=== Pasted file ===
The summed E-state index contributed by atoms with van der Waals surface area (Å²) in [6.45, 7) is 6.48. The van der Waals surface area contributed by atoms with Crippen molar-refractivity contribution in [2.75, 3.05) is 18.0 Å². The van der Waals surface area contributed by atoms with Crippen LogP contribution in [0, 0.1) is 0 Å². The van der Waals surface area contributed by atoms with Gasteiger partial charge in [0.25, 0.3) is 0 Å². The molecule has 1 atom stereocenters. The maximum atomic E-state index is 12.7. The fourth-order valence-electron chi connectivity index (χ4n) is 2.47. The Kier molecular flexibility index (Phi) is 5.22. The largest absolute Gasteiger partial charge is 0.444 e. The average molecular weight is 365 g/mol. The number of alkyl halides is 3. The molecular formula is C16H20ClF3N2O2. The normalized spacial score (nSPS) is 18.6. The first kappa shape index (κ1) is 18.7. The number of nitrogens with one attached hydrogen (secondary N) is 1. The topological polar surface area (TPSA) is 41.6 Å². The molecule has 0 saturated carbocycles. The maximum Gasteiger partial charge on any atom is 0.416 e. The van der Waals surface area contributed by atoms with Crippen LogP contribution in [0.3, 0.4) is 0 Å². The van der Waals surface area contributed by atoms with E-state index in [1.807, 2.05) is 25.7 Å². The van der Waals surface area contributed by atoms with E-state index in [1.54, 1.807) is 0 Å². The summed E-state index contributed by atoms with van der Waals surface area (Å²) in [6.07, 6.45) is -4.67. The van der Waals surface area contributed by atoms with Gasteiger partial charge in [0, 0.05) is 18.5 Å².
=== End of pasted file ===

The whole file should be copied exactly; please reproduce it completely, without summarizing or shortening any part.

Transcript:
The summed E-state index contributed by atoms with van der Waals surface area (Å²) in [6.45, 7) is 6.48. The van der Waals surface area contributed by atoms with Crippen molar-refractivity contribution in [2.75, 3.05) is 18.0 Å². The van der Waals surface area contributed by atoms with Crippen LogP contribution in [0, 0.1) is 0 Å². The van der Waals surface area contributed by atoms with Gasteiger partial charge in [0.25, 0.3) is 0 Å². The molecule has 1 atom stereocenters. The maximum atomic E-state index is 12.7. The fourth-order valence-electron chi connectivity index (χ4n) is 2.47. The Kier molecular flexibility index (Phi) is 5.22. The largest absolute Gasteiger partial charge is 0.444 e. The average molecular weight is 365 g/mol. The number of alkyl halides is 3. The molecular formula is C16H20ClF3N2O2. The normalized spacial score (nSPS) is 18.6. The first kappa shape index (κ1) is 18.7. The number of nitrogens with one attached hydrogen (secondary N) is 1. The topological polar surface area (TPSA) is 41.6 Å². The molecule has 0 saturated carbocycles. The maximum Gasteiger partial charge on any atom is 0.416 e. The van der Waals surface area contributed by atoms with Crippen LogP contribution in [0.3, 0.4) is 0 Å². The van der Waals surface area contributed by atoms with E-state index in [1.807, 2.05) is 25.7 Å². The van der Waals surface area contributed by atoms with E-state index in [1.54, 1.807) is 0 Å². The summed E-state index contributed by atoms with van der Waals surface area (Å²) in [6.07, 6.45) is -4.67. The van der Waals surface area contributed by atoms with Gasteiger partial charge in [0, 0.05) is 18.5 Å².